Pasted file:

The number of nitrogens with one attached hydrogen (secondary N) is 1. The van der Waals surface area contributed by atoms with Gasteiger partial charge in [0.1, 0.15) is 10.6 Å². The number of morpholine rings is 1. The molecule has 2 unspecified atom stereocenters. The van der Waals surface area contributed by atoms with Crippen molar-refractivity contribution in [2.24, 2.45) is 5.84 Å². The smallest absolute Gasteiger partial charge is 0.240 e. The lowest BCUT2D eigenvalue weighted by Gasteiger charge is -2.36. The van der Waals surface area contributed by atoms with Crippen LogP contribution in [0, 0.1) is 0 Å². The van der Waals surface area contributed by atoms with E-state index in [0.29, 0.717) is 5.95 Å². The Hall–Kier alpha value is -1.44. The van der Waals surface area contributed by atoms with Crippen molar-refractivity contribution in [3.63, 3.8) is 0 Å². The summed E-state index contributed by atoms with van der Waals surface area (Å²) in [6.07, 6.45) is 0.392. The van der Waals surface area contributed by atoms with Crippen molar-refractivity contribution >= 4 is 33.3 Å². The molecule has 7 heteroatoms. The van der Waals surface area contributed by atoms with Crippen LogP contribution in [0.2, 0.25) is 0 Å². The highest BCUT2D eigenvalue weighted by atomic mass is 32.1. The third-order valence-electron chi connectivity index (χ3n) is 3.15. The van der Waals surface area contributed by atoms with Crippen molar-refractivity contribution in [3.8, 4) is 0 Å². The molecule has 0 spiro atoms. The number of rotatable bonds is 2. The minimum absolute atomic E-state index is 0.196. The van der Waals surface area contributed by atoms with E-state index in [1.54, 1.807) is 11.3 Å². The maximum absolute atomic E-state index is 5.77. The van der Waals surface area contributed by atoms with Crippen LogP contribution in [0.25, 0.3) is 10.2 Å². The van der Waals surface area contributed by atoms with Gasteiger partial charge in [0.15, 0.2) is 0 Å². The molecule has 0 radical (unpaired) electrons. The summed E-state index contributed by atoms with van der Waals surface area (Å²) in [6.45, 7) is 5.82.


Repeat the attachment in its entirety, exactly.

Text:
The number of nitrogens with one attached hydrogen (secondary N) is 1. The van der Waals surface area contributed by atoms with Gasteiger partial charge in [0.1, 0.15) is 10.6 Å². The number of morpholine rings is 1. The molecule has 2 unspecified atom stereocenters. The van der Waals surface area contributed by atoms with Crippen molar-refractivity contribution in [2.24, 2.45) is 5.84 Å². The smallest absolute Gasteiger partial charge is 0.240 e. The lowest BCUT2D eigenvalue weighted by Gasteiger charge is -2.36. The van der Waals surface area contributed by atoms with Crippen LogP contribution in [0, 0.1) is 0 Å². The van der Waals surface area contributed by atoms with E-state index in [0.29, 0.717) is 5.95 Å². The Hall–Kier alpha value is -1.44. The van der Waals surface area contributed by atoms with Crippen molar-refractivity contribution in [3.63, 3.8) is 0 Å². The summed E-state index contributed by atoms with van der Waals surface area (Å²) in [6.07, 6.45) is 0.392. The van der Waals surface area contributed by atoms with Crippen molar-refractivity contribution >= 4 is 33.3 Å². The molecule has 7 heteroatoms. The van der Waals surface area contributed by atoms with Crippen LogP contribution in [0.2, 0.25) is 0 Å². The highest BCUT2D eigenvalue weighted by atomic mass is 32.1. The third-order valence-electron chi connectivity index (χ3n) is 3.15. The van der Waals surface area contributed by atoms with Crippen molar-refractivity contribution in [3.8, 4) is 0 Å². The molecule has 0 spiro atoms. The number of rotatable bonds is 2. The minimum absolute atomic E-state index is 0.196. The van der Waals surface area contributed by atoms with E-state index in [1.54, 1.807) is 11.3 Å². The maximum absolute atomic E-state index is 5.77. The van der Waals surface area contributed by atoms with Crippen LogP contribution in [0.25, 0.3) is 10.2 Å². The van der Waals surface area contributed by atoms with Gasteiger partial charge in [0.15, 0.2) is 0 Å². The molecule has 0 radical (unpaired) electrons. The summed E-state index contributed by atoms with van der Waals surface area (Å²) in [6.45, 7) is 5.82.